Success in the markets means picking the best stocks(Read article summary)
Poor stock selection is one of the biggest mistakes a trader can make. But how do you spot the good ones?
Melanie Stetson Freeman/The Christian Science Monitor/File
My friend Joe Fahmy is one of the best traders I've ever met.
Schooled at the side of the legendary Mark Minervini, Fahmy's style is both momentum-driven and risk averse at the same time. He trades when the market is healthy and bides his time doing research when the market is sick. And he is a Big Game Hunter - he's looking to bag elephants and find stocks to trade that have the ability to go up exponentially ($AAPL, $HANS, $NFLX, $ISRG etc), not 5 or 10%.
Joe is doing his first ever full-day seminar in NYC on March 3rd. Barry Ritholtz is speaking there and I am drinking free ginger ale in the audience. He is also doing one in LA. Go here to learn more about it.
Joe and I had a great conversation over sushi the other day and I asked him to expand on his philosophy for a series of three blog posts. In this post, we talk about why good trading begins with good stock selection more than anything else:
Josh: Your concept that most investors fail because they start off not knowing where to look for winners is very powerful, could you expand on that?
Joe Fahmy: When the head coach of an NFL team has the 14th pick in the draft, the media always asks him: "Who are you going to pick?" The coach usually says: "The best player available." In the stock market, we have roughly 6,000 stocks to choose from (3,000 in the NYSE and 3,000 in the NASDAQ). The problem is that most investors do not choose "the best stocks available."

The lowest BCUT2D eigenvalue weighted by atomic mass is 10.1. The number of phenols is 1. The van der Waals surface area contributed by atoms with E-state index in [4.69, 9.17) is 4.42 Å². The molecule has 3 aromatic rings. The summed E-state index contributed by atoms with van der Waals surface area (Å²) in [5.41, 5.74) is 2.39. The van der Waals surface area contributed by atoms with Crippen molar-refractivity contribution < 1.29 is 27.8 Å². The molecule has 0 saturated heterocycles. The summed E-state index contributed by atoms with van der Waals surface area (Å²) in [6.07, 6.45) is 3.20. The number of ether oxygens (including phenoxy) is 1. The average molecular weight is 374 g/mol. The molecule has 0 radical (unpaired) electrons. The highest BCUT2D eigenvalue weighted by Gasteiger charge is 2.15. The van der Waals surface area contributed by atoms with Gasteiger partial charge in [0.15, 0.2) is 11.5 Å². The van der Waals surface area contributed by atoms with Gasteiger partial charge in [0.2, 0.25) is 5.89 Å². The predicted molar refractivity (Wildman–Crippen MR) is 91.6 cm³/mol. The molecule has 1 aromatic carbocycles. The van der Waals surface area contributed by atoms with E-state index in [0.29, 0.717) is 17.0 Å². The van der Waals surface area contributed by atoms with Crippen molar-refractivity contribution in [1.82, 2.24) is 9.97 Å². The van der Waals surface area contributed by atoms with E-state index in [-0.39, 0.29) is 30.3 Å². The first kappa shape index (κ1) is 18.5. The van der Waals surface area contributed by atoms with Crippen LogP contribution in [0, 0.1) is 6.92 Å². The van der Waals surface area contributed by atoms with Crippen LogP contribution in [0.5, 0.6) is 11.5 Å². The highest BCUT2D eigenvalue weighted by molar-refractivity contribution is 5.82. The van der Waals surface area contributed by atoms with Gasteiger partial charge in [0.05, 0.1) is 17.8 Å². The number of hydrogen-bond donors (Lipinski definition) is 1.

The biggest mistake investors make right off the bat is poor stock selection. To continue with the sports analogy, if you randomly draft 5 football players from LSU or 5 players from The Yeshiva University, don't you have a higher probability of finding a better player from the LSU pool of athletes? The same goes for the stock market. At least give yourself a shot by starting with a quality group of stocks. The problem is that most people don't know what to look for because they haven't studied the big winners throughout history. Therefore, they settle for poor quality stocks that have low probabilities of outperforming the market.
My goal is not to produce results that are simply "in line" with the market. My goal is to achieve superior returns. Screening for stocks that match the characteristics of the greatest winning stocks in history is a great way to narrow the field of 6,000 down to a solid group of names. This is a major topic that I cover in my seminar because it can greatly improve your chances of selecting a potential big winner.
Stay tuned for more.